Web Reference: http://www.teamlynn.com
1 vote Thank Flag Link Tue Jul 31, 2007
Bruce Lynn, Real Estate Pro in Coppell, TX
MVP'08
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Hi James,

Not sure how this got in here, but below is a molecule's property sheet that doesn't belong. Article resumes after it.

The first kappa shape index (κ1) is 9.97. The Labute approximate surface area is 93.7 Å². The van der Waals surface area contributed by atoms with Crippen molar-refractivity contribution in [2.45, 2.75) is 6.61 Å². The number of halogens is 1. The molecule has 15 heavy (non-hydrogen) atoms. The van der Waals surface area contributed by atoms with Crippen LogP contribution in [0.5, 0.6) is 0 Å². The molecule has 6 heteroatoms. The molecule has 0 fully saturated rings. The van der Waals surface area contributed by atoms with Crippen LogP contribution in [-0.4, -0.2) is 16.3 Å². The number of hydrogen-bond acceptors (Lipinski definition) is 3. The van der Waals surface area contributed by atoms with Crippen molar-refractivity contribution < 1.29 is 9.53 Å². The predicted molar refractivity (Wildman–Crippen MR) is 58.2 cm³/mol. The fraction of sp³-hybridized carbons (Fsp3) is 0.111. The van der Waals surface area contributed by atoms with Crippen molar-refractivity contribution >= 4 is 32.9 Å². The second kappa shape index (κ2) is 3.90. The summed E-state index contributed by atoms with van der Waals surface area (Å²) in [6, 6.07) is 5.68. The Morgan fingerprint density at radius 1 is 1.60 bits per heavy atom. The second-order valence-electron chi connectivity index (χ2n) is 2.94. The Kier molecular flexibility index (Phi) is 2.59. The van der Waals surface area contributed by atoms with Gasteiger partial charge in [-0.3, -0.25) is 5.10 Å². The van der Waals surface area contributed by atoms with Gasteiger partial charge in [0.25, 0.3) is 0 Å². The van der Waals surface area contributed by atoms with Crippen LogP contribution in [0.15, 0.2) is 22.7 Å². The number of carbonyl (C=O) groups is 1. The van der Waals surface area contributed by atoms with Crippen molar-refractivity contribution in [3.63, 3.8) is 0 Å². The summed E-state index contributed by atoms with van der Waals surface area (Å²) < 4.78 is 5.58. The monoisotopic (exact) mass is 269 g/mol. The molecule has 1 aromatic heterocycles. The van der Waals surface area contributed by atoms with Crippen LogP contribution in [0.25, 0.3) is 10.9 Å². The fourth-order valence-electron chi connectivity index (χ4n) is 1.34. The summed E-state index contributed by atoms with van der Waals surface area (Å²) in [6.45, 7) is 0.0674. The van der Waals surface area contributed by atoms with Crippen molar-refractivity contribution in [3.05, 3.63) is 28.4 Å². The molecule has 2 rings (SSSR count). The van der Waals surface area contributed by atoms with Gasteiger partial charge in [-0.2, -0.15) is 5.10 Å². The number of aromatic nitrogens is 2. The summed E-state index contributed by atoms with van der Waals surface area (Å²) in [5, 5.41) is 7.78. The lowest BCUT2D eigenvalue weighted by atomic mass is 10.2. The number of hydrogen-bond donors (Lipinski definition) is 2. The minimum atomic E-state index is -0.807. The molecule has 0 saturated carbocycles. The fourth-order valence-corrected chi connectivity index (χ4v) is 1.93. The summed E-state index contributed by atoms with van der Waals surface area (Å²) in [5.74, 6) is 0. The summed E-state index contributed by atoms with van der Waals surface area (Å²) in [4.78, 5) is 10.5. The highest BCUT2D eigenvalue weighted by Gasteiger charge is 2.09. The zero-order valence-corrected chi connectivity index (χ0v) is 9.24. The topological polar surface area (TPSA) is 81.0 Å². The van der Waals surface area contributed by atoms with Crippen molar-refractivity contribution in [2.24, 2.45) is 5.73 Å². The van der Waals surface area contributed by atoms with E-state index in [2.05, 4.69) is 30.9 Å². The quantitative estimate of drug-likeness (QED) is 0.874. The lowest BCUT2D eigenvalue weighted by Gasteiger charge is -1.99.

Typically and “exclusive listing” means that one particular company exclusively lists and markets the home, but doesn’t usually mean that another company can’t sell it. There are some instances where sellers enter into a listing contract to only sell from within their company, but this is usually agreed upon by the seller and agent ahead of time. It used to be that sellers would be interested in this kind of arrangement, in order to save on their commission (only paying one side of a commission for the sale). This has increasingly disappeared over the last few years as “entry online” companies entered the industry. They provide the same concept in savings, as it’s typically a flat fee to enter the listing in MLS (and that’s ALL), and offering compensation to buyers agents (still only paying one side of the commission). If you do not have this kind of agreement than you should know that our licensing law does require us to present all offers to our clients. Even, if a seller would consider it silly. Additionally, we have 6 fiduciary duties to our clients; and if an agent declined to present an offer to a client, 3 of them (that I can think of) would be violated: obeying their clients’ lawful instruction (to present offers in this case), loyalty (always putting their clients’ interest ahead of our own) and reasonable care/diligence. If an agent doesn’t practice in this manner, they are jeopardizing their license to practice and risking their livelihood. If you feel that based on your contract, they are required to, than I would have a little heart to heart with their broker of record. If this does not get you anywhere I would consider consulting with an attorney for further instruction. I wish the best for you!!